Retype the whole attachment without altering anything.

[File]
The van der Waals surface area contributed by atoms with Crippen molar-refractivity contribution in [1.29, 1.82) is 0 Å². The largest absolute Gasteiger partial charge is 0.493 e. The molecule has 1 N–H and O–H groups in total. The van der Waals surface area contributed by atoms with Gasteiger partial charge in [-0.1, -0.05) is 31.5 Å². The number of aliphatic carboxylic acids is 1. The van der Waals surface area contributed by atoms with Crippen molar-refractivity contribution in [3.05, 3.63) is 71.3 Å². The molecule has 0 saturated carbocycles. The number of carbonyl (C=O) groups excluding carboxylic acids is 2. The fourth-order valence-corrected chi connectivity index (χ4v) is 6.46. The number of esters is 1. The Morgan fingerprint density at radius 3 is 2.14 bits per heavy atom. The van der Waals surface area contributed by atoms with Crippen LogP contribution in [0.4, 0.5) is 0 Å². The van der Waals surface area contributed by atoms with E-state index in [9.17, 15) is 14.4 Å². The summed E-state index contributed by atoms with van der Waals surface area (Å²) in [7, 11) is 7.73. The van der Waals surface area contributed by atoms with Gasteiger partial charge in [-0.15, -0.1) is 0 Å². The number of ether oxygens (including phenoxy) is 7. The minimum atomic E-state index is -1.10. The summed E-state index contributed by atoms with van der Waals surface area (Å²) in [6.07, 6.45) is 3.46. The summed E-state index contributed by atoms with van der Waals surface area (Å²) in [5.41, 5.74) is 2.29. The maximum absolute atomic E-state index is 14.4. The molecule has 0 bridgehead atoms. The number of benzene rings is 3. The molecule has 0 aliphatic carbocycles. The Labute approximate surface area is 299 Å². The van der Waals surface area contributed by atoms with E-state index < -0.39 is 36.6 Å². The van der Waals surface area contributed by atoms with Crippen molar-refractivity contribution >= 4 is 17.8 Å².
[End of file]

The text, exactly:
The van der Waals surface area contributed by atoms with Crippen molar-refractivity contribution in [1.29, 1.82) is 0 Å². The largest absolute Gasteiger partial charge is 0.493 e. The molecule has 1 N–H and O–H groups in total. The van der Waals surface area contributed by atoms with Gasteiger partial charge in [-0.1, -0.05) is 31.5 Å². The number of aliphatic carboxylic acids is 1. The van der Waals surface area contributed by atoms with Crippen molar-refractivity contribution in [3.05, 3.63) is 71.3 Å². The molecule has 0 saturated carbocycles. The number of carbonyl (C=O) groups excluding carboxylic acids is 2. The fourth-order valence-corrected chi connectivity index (χ4v) is 6.46. The number of esters is 1. The Morgan fingerprint density at radius 3 is 2.14 bits per heavy atom. The van der Waals surface area contributed by atoms with Crippen LogP contribution in [0.4, 0.5) is 0 Å². The van der Waals surface area contributed by atoms with E-state index in [9.17, 15) is 14.4 Å². The summed E-state index contributed by atoms with van der Waals surface area (Å²) in [7, 11) is 7.73. The van der Waals surface area contributed by atoms with Gasteiger partial charge in [-0.15, -0.1) is 0 Å². The number of ether oxygens (including phenoxy) is 7. The minimum atomic E-state index is -1.10. The summed E-state index contributed by atoms with van der Waals surface area (Å²) in [6.07, 6.45) is 3.46. The summed E-state index contributed by atoms with van der Waals surface area (Å²) in [5.41, 5.74) is 2.29. The maximum absolute atomic E-state index is 14.4. The molecule has 0 bridgehead atoms. The number of benzene rings is 3. The molecule has 0 aliphatic carbocycles. The Labute approximate surface area is 299 Å². The van der Waals surface area contributed by atoms with E-state index < -0.39 is 36.6 Å². The van der Waals surface area contributed by atoms with Crippen molar-refractivity contribution >= 4 is 17.8 Å².